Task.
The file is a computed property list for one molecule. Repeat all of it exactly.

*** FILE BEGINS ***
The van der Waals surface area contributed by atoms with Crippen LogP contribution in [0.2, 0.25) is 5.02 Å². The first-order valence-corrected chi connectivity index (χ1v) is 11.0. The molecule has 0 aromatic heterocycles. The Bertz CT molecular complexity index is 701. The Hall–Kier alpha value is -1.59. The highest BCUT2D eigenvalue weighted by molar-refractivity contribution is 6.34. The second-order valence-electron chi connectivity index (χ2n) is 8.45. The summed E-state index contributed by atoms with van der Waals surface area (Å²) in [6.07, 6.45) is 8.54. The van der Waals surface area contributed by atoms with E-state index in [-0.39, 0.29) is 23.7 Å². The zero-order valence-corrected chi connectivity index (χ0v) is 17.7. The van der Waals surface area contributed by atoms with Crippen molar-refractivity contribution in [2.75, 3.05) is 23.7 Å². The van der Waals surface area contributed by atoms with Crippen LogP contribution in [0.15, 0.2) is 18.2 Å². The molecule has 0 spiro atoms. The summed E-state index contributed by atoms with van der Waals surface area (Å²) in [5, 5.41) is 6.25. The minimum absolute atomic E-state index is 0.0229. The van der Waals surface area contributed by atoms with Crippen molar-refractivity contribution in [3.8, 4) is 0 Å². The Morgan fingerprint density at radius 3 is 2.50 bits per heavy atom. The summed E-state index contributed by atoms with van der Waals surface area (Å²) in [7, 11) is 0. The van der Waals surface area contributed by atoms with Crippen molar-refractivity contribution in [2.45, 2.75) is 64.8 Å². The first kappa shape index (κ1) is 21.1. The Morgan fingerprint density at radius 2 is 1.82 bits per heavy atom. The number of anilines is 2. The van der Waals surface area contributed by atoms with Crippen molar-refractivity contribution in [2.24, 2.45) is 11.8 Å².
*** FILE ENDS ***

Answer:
The van der Waals surface area contributed by atoms with Crippen LogP contribution in [0.2, 0.25) is 5.02 Å². The first-order valence-corrected chi connectivity index (χ1v) is 11.0. The molecule has 0 aromatic heterocycles. The Bertz CT molecular complexity index is 701. The Hall–Kier alpha value is -1.59. The highest BCUT2D eigenvalue weighted by molar-refractivity contribution is 6.34. The second-order valence-electron chi connectivity index (χ2n) is 8.45. The summed E-state index contributed by atoms with van der Waals surface area (Å²) in [6.07, 6.45) is 8.54. The van der Waals surface area contributed by atoms with E-state index in [-0.39, 0.29) is 23.7 Å². The zero-order valence-corrected chi connectivity index (χ0v) is 17.7. The van der Waals surface area contributed by atoms with Crippen molar-refractivity contribution in [2.75, 3.05) is 23.7 Å². The van der Waals surface area contributed by atoms with Crippen LogP contribution in [0.15, 0.2) is 18.2 Å². The molecule has 0 spiro atoms. The summed E-state index contributed by atoms with van der Waals surface area (Å²) in [5, 5.41) is 6.25. The minimum absolute atomic E-state index is 0.0229. The van der Waals surface area contributed by atoms with Crippen molar-refractivity contribution in [3.8, 4) is 0 Å². The Morgan fingerprint density at radius 3 is 2.50 bits per heavy atom. The summed E-state index contributed by atoms with van der Waals surface area (Å²) in [7, 11) is 0. The van der Waals surface area contributed by atoms with Crippen molar-refractivity contribution in [2.45, 2.75) is 64.8 Å². The first kappa shape index (κ1) is 21.1. The Morgan fingerprint density at radius 2 is 1.82 bits per heavy atom. The number of anilines is 2. The van der Waals surface area contributed by atoms with Crippen molar-refractivity contribution in [2.24, 2.45) is 11.8 Å².